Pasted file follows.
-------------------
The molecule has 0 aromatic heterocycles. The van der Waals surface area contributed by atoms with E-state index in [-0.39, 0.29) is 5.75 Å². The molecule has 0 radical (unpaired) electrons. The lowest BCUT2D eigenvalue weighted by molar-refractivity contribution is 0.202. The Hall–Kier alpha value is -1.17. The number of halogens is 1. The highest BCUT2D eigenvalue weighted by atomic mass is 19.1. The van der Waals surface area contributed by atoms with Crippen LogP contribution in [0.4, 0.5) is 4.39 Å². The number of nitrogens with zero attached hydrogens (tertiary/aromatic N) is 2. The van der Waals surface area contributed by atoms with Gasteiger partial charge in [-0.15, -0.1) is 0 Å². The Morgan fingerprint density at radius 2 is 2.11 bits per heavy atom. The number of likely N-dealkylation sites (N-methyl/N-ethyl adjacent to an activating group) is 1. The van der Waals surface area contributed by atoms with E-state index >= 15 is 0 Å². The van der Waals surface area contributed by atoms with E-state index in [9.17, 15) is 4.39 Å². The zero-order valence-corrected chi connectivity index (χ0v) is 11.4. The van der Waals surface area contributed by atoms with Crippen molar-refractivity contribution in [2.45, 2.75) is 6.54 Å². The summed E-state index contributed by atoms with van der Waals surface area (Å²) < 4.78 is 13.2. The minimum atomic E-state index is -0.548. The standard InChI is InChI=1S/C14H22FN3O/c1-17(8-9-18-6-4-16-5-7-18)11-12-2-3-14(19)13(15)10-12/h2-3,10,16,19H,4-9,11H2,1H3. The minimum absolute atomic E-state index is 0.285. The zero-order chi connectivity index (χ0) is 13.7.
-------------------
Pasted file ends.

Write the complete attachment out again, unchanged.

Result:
The molecule has 0 aromatic heterocycles. The van der Waals surface area contributed by atoms with E-state index in [-0.39, 0.29) is 5.75 Å². The molecule has 0 radical (unpaired) electrons. The lowest BCUT2D eigenvalue weighted by molar-refractivity contribution is 0.202. The Hall–Kier alpha value is -1.17. The number of halogens is 1. The highest BCUT2D eigenvalue weighted by atomic mass is 19.1. The van der Waals surface area contributed by atoms with Crippen LogP contribution in [0.4, 0.5) is 4.39 Å². The number of nitrogens with zero attached hydrogens (tertiary/aromatic N) is 2. The van der Waals surface area contributed by atoms with Gasteiger partial charge in [-0.15, -0.1) is 0 Å². The Morgan fingerprint density at radius 2 is 2.11 bits per heavy atom. The number of likely N-dealkylation sites (N-methyl/N-ethyl adjacent to an activating group) is 1. The van der Waals surface area contributed by atoms with E-state index >= 15 is 0 Å². The van der Waals surface area contributed by atoms with E-state index in [9.17, 15) is 4.39 Å². The zero-order valence-corrected chi connectivity index (χ0v) is 11.4. The van der Waals surface area contributed by atoms with Crippen molar-refractivity contribution in [2.45, 2.75) is 6.54 Å². The summed E-state index contributed by atoms with van der Waals surface area (Å²) < 4.78 is 13.2. The minimum atomic E-state index is -0.548. The standard InChI is InChI=1S/C14H22FN3O/c1-17(8-9-18-6-4-16-5-7-18)11-12-2-3-14(19)13(15)10-12/h2-3,10,16,19H,4-9,11H2,1H3. The minimum absolute atomic E-state index is 0.285. The zero-order chi connectivity index (χ0) is 13.7.